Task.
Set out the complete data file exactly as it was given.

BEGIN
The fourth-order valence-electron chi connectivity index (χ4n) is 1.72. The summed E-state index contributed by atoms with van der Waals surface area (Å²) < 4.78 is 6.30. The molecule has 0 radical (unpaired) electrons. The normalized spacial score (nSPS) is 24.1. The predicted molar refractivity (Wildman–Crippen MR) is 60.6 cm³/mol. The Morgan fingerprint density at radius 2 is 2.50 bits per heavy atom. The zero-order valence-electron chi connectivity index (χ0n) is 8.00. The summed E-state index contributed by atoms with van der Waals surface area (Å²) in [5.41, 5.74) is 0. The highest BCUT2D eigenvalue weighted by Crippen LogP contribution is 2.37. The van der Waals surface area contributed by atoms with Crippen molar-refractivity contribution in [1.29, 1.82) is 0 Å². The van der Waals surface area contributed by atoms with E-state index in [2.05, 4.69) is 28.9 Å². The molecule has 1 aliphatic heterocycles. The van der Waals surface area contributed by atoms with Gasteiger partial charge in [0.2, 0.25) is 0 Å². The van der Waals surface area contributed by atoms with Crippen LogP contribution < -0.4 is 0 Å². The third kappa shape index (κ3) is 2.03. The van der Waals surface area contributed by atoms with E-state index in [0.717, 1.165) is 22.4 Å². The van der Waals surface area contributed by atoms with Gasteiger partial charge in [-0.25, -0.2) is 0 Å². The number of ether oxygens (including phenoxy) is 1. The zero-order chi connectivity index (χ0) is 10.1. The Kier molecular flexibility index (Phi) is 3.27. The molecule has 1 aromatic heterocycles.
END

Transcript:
The fourth-order valence-electron chi connectivity index (χ4n) is 1.72. The summed E-state index contributed by atoms with van der Waals surface area (Å²) < 4.78 is 6.30. The molecule has 0 radical (unpaired) electrons. The normalized spacial score (nSPS) is 24.1. The predicted molar refractivity (Wildman–Crippen MR) is 60.6 cm³/mol. The Morgan fingerprint density at radius 2 is 2.50 bits per heavy atom. The zero-order valence-electron chi connectivity index (χ0n) is 8.00. The summed E-state index contributed by atoms with van der Waals surface area (Å²) in [5.41, 5.74) is 0. The highest BCUT2D eigenvalue weighted by Crippen LogP contribution is 2.37. The van der Waals surface area contributed by atoms with Crippen molar-refractivity contribution in [1.29, 1.82) is 0 Å². The van der Waals surface area contributed by atoms with E-state index in [2.05, 4.69) is 28.9 Å². The molecule has 1 aliphatic heterocycles. The van der Waals surface area contributed by atoms with Gasteiger partial charge in [0.2, 0.25) is 0 Å². The van der Waals surface area contributed by atoms with Crippen LogP contribution < -0.4 is 0 Å². The third kappa shape index (κ3) is 2.03. The van der Waals surface area contributed by atoms with E-state index in [0.717, 1.165) is 22.4 Å². The van der Waals surface area contributed by atoms with Gasteiger partial charge in [-0.25, -0.2) is 0 Å². The number of ether oxygens (including phenoxy) is 1. The zero-order chi connectivity index (χ0) is 10.1. The Kier molecular flexibility index (Phi) is 3.27. The molecule has 1 aromatic heterocycles.